FIRE AND RAIN captures all of 1970's craziness, sweetness, sadness and confusion in an affectionate, compelling style. Impeccably researched, Browne's book is a great read. Highly recommended.
The year that this book details, 1970, covered the second half of my freshman year and first half of my sophomore year in college, and the music he focuses on was the soundtrack to my life then and still today. And yet much of this information was new to me. I listened to the music, but I had no idea of the psycho-drama being played out behind the scenes.
I suspect that if you can't hear the songs in your head as you read the anecdotes, the book would be much less meaningful. Browne is great with a metaphor to describe the sound of a particular voice or instrumental, but unless you can match that up with a memory, it may not mean much. I look forward to a day when a book like this will not only be read on a kindle-type device, but have song clips embedded right in the text, so that you can listen along as you read.
It had seemed to me that much that passes for "the sixties" in popular culture actually happened in the early 70s, but this book does make a compelling case that there was a real shift that occurred in 1970, with the innocent hippie days coming to an end in 1969, and a harsher era, both in terms of music and politics, beginning in 1970. Like others, I had forgotten, or perhaps never known, about all the acts of domestic terrorism that occurred. I do recall the Kent State killings as a rude awakening, and the sense that if there was going to be a revolution, it was not going to be a peaceful one.
At times, I felt a little bogged down in stories of who played back up for whom at which recording session, but this is a historical record, and needs to be as complete as possible. All in all, an interesting story, well told.
on March 17, 2012
The story flew by ... good smooth read/listen ('read' this one on Audible.com). It is a novel concept ... pick a few bands in 1970 and weave a story together that shows a relationship to each. Arguably, you could do this with any year and set of bands. Fortunately, this one was done well.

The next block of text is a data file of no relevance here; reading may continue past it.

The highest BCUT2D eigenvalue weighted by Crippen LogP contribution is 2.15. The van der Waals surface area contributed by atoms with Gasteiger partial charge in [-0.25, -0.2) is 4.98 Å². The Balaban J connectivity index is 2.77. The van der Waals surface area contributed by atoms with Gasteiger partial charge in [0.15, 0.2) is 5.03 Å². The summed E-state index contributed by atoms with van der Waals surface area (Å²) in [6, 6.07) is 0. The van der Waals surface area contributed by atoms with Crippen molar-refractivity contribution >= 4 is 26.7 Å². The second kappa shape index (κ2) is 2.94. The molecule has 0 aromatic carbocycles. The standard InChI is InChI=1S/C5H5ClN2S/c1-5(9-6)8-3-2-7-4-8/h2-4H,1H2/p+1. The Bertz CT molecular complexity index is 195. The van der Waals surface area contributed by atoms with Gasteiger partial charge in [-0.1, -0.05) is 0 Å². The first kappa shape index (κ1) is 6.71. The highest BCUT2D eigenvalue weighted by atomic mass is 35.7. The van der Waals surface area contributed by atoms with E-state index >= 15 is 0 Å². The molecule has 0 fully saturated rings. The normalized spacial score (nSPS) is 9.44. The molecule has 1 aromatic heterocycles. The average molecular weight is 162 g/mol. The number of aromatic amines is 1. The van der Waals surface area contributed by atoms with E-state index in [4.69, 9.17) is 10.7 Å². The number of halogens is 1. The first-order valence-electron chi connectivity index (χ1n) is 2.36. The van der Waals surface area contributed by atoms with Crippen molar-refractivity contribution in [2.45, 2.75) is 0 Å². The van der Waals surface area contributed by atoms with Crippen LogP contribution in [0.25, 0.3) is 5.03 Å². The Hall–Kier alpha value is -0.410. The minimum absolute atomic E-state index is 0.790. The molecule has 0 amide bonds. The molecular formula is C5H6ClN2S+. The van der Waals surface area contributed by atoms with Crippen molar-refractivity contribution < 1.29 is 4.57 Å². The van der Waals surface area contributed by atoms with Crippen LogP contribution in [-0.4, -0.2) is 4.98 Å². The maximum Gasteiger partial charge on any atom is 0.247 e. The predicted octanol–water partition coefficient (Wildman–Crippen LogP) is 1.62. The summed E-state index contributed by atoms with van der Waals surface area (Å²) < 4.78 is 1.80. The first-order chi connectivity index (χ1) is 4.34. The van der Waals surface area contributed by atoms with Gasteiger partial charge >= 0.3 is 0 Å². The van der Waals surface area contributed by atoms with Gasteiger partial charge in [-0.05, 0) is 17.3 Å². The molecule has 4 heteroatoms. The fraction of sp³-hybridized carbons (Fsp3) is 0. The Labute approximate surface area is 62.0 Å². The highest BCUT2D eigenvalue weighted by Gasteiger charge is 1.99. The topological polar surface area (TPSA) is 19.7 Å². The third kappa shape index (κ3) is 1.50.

Learned more about the stories of Simon & Garfunkel and James Taylor than I knew before ... and to a lesser extent, Stephen Stills and the Beatles, 'Let it Be' period. The JT story could be one on its own. Nice job with that arc.
You have to give in to the fact that the author truly was not there. Some of the anecdotes, while the fit in with the context, may or may not have gone own as such, i.e. how they hell does someone know what someone else was thinking unless they were them. But, that is storytelling ... a bit of embellishment makes good stories great stories so long as it doesn't get twisted in knots trying to make a point.
on June 17, 2011
Full confession: I had a decade-long crush on Graham Nash. The song "Our House," his love song to his ex Joni Mitchell (Her Blue was my favorite cry album through high school and college), has a prominent place in my novel Playdate, along with The Beatles' Octopus's Garden. But, given all my love for CSNY, Y alone, the Beatles, James Taylor and, even, Simon & Garfunkel, the soundtrack of my adolescence, it wasn't until I read Browne's exhaustively researched, impeccably written book that I was able to weave all these musicians' stories together at a critical juncture: 1970. They meant so much to me personally and Browne, in this book, demonstrates how much they meant to pop culture and to music more generally. Even though I'm naturally a fiction reader, I tore through this nonfiction book as if it was a thriller. Browne's Fire & Rain is the work of a big brain propelled by a modest, truthful, insightful spirit.
on November 22, 2011
If you're someone who listened to Sweet Baby James and Bridge Over Troubled Water when they first came out, and you remember that time fondly, this book is for you. It will take you back and fill you in on the stories you may not have ever known. Filled with details about the personalities, the music industry, the politics of the time, it's a very entertaining read.
on August 17, 2011
I am also a member of this musical moment and enjoyed reading about the transitional time in the culture. I've always thought of this time as a kind of 60s hangover...we were still wearing the clothes, growing our hair and, yes, listening to the music: hippies in training. I remember being disheartened making it to college just as disco was sweeping in. But the Bee Gees it was, and the artists in this book were... well, is it better to burn out than to fade away?
Anyway, David Browne really sets us up and gives a few fresh details to the stories I knew (Beatles)and insight into those I knew less well (the others). The book grows a bit long in the tooth w/ CSNY and Simon and Garfunkle disolving into a soap opera of sorts. But Browne never veers into pathos or wistfulness.
A good, important book.